At the hearing before the master the plaintiff conceded that the defendant Grant had a right of way across the southerly portion of her lot from east to west, from the three acre tract to the common right of way to Washington Street, and made no objection to the location of the way. But she complains of the use to which the way has been put by the several defendants.
The defendant George W. Nye has been using the way in going from Washington Street to a house hired by him from the defendant Grant and standing on land other than the three acre piece.
The defendants William G. Irving, Hugh Cummins and James Sullivan are teamsters and are using the way in drawing sand from the sand pit on the three acre lot to the common way to Washington Street. They are employees of a contractor to whom the defendant Grant sold some sand, and the master finds that the manner of using the way in carting gravel and sand, if the defendants have the right so to use it, has been reasonable.
There is no occasion to consider the case of the defendant
Sanderson, as he has removed from the neighborhood and has ceased to use the way.
As against the defendant Nye the plaintiff is entitled to relief. Clearly the right of way over the plaintiff's land appurtenant to the three acre lot cannot be enlarged and extended to land beyond. Davenport v. Lamson, 21 Pick. 72 . Boston & Maine Railroad v. Sullivan, 177 Mass. 230 .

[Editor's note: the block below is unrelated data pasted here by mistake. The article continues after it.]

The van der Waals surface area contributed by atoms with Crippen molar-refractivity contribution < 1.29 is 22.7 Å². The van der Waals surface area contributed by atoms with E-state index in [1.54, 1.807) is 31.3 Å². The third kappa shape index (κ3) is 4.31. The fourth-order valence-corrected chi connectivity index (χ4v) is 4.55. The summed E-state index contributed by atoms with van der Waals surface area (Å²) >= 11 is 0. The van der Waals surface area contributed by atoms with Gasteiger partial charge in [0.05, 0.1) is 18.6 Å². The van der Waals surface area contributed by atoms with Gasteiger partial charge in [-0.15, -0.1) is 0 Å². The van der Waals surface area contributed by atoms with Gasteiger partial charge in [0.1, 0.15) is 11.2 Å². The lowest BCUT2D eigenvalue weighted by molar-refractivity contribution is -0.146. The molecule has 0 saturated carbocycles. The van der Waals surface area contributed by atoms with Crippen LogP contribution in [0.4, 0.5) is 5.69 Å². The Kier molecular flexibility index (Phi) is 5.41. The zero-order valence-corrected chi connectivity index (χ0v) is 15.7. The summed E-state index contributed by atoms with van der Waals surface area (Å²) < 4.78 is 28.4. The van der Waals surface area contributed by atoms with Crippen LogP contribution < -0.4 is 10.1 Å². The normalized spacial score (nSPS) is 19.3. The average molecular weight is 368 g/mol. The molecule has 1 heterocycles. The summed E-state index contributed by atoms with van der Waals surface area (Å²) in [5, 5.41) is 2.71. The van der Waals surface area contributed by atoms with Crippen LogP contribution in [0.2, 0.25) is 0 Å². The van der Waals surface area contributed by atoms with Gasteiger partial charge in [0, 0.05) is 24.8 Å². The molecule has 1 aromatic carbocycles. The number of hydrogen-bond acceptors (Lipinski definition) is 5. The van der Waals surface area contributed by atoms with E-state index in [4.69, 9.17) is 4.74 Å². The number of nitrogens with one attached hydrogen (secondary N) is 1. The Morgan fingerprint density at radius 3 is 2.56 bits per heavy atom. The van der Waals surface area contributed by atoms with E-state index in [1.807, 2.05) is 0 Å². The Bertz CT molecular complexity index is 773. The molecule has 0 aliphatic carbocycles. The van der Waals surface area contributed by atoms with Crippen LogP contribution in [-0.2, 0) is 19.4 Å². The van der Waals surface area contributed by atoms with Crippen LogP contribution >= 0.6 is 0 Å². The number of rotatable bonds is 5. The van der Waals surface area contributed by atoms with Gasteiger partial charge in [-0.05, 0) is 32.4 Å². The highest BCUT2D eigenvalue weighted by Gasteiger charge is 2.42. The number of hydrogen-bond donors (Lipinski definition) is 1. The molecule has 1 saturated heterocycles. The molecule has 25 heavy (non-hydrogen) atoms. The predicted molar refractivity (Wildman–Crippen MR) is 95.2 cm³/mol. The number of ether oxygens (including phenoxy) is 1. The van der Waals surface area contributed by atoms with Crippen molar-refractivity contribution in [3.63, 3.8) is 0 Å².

But we are of opinion that the remaining defendants are justified in using the way for carting sand from the three acre lot. This is not the case of a right of way by prescription, where the extent of the right is measured by the ordinary use which established it. Baldwin v. Boston & Maine Railroad, 181 Mass. 166 . The rights of these defendants must be determined by the terms of the reservation and grant in the deeds. The language used in conveying the right of way is of the most general character, without limitation or restriction. It is broad enough to include any reasonable use to which the dominant estate may be devoted, due consideration being given to the obvious purposes which the parties had in view in establishing the way. Such a way is not necessarily confined to the purposes for which the dominant estate was used at the time the way was created. Johnson v. Kinnicutt, 2 Cush. 153 . Holt v. Sargent, 15 Gray 97 . Sargent v. Hubbard, 102 Mass. 380 . Abbott v. Butler, 59 N. H. 317. Arnold v. Fee, 148 N. Y. 214. Gunson v. Healy, 100 Penn. St. 42. And the fact that the defendant Grant and her predecessor in title have carted sand over this way since 1902, [Note p304-1] without any objection being made by the plaintiff, would further indicate that the use now complained of was intended by the grant. Rowell v. Doggett, 143 Mass. 483 .
As against the defendant Nye an injunction is to issue as prayed for; and as to the other defendants the entry must be
The case was submitted on briefs.
A. R. White, 2nd, for the plaintiff.
A. Fuller & W. J. Davison, for the defendants.
[Note p303-1] A small village in the town of Easton.
[Note p303-2] By King, J. The master was L. Elmer Wood, Esquire.
[Note p304-1] The bill was filed on November 30, 1910.